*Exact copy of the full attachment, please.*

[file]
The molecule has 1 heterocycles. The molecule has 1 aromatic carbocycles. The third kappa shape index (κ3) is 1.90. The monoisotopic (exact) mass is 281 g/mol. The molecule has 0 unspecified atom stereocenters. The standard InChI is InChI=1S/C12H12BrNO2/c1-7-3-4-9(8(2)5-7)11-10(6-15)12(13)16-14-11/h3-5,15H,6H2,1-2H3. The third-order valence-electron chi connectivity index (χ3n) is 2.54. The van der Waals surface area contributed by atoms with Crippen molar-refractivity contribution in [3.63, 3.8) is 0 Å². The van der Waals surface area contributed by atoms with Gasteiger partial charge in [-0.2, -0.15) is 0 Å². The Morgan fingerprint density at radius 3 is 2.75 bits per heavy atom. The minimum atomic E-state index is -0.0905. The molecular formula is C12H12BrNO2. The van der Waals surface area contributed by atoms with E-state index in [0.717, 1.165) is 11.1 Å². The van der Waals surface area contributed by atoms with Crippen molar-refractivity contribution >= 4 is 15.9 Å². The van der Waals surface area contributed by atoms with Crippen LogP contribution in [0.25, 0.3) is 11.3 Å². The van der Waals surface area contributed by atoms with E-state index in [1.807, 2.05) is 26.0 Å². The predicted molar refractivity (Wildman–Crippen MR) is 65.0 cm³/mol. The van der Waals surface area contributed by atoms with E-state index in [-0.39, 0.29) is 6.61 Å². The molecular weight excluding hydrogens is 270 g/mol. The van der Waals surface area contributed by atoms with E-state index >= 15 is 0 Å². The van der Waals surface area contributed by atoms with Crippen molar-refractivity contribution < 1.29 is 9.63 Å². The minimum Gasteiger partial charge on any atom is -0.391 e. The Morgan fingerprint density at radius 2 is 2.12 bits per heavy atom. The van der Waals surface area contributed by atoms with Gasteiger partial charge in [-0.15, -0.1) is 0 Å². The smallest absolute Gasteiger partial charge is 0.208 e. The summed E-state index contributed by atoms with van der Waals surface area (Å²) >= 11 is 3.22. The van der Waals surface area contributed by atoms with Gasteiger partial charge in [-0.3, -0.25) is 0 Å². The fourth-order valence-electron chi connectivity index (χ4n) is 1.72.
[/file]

The molecule has 1 heterocycles. The molecule has 1 aromatic carbocycles. The third kappa shape index (κ3) is 1.90. The monoisotopic (exact) mass is 281 g/mol. The molecule has 0 unspecified atom stereocenters. The standard InChI is InChI=1S/C12H12BrNO2/c1-7-3-4-9(8(2)5-7)11-10(6-15)12(13)16-14-11/h3-5,15H,6H2,1-2H3. The third-order valence-electron chi connectivity index (χ3n) is 2.54. The van der Waals surface area contributed by atoms with Crippen molar-refractivity contribution in [3.63, 3.8) is 0 Å². The van der Waals surface area contributed by atoms with Gasteiger partial charge in [-0.2, -0.15) is 0 Å². The Morgan fingerprint density at radius 3 is 2.75 bits per heavy atom. The minimum atomic E-state index is -0.0905. The molecular formula is C12H12BrNO2. The van der Waals surface area contributed by atoms with E-state index in [0.717, 1.165) is 11.1 Å². The van der Waals surface area contributed by atoms with Crippen molar-refractivity contribution >= 4 is 15.9 Å². The van der Waals surface area contributed by atoms with Crippen LogP contribution in [0.25, 0.3) is 11.3 Å². The van der Waals surface area contributed by atoms with E-state index in [1.807, 2.05) is 26.0 Å². The predicted molar refractivity (Wildman–Crippen MR) is 65.0 cm³/mol. The van der Waals surface area contributed by atoms with E-state index in [-0.39, 0.29) is 6.61 Å². The molecular weight excluding hydrogens is 270 g/mol. The van der Waals surface area contributed by atoms with E-state index >= 15 is 0 Å². The van der Waals surface area contributed by atoms with Crippen molar-refractivity contribution < 1.29 is 9.63 Å². The minimum Gasteiger partial charge on any atom is -0.391 e. The Morgan fingerprint density at radius 2 is 2.12 bits per heavy atom. The van der Waals surface area contributed by atoms with Gasteiger partial charge in [-0.15, -0.1) is 0 Å². The smallest absolute Gasteiger partial charge is 0.208 e. The summed E-state index contributed by atoms with van der Waals surface area (Å²) >= 11 is 3.22. The van der Waals surface area contributed by atoms with Gasteiger partial charge in [-0.3, -0.25) is 0 Å². The fourth-order valence-electron chi connectivity index (χ4n) is 1.72.